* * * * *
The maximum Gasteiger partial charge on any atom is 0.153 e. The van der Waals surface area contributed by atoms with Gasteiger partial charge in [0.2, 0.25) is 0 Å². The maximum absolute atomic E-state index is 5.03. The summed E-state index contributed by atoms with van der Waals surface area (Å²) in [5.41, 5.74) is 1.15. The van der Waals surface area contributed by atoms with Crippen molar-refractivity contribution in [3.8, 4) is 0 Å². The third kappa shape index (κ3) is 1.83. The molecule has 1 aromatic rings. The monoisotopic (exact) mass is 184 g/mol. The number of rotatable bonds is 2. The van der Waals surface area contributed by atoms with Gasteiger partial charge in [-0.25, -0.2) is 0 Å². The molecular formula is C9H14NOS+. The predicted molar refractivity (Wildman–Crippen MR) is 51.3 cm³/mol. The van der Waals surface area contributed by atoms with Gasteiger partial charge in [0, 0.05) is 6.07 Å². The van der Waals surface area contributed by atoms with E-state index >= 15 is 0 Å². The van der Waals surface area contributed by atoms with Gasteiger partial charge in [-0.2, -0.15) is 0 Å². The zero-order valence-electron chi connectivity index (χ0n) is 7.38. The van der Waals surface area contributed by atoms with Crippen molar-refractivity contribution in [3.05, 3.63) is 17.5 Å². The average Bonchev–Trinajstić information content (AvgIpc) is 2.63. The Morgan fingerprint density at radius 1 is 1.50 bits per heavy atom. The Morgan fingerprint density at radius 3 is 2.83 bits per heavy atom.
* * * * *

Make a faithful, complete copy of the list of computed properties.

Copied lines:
The maximum Gasteiger partial charge on any atom is 0.153 e. The van der Waals surface area contributed by atoms with Gasteiger partial charge in [0.2, 0.25) is 0 Å². The maximum absolute atomic E-state index is 5.03. The summed E-state index contributed by atoms with van der Waals surface area (Å²) in [5.41, 5.74) is 1.15. The van der Waals surface area contributed by atoms with Crippen molar-refractivity contribution in [3.8, 4) is 0 Å². The third kappa shape index (κ3) is 1.83. The molecule has 1 aromatic rings. The monoisotopic (exact) mass is 184 g/mol. The number of rotatable bonds is 2. The van der Waals surface area contributed by atoms with Gasteiger partial charge in [-0.25, -0.2) is 0 Å². The molecular formula is C9H14NOS+. The predicted molar refractivity (Wildman–Crippen MR) is 51.3 cm³/mol. The van der Waals surface area contributed by atoms with Gasteiger partial charge in [0, 0.05) is 6.07 Å². The van der Waals surface area contributed by atoms with E-state index >= 15 is 0 Å². The van der Waals surface area contributed by atoms with Gasteiger partial charge in [-0.2, -0.15) is 0 Å². The zero-order valence-electron chi connectivity index (χ0n) is 7.38. The van der Waals surface area contributed by atoms with Crippen molar-refractivity contribution in [3.05, 3.63) is 17.5 Å². The average Bonchev–Trinajstić information content (AvgIpc) is 2.63. The Morgan fingerprint density at radius 1 is 1.50 bits per heavy atom. The Morgan fingerprint density at radius 3 is 2.83 bits per heavy atom.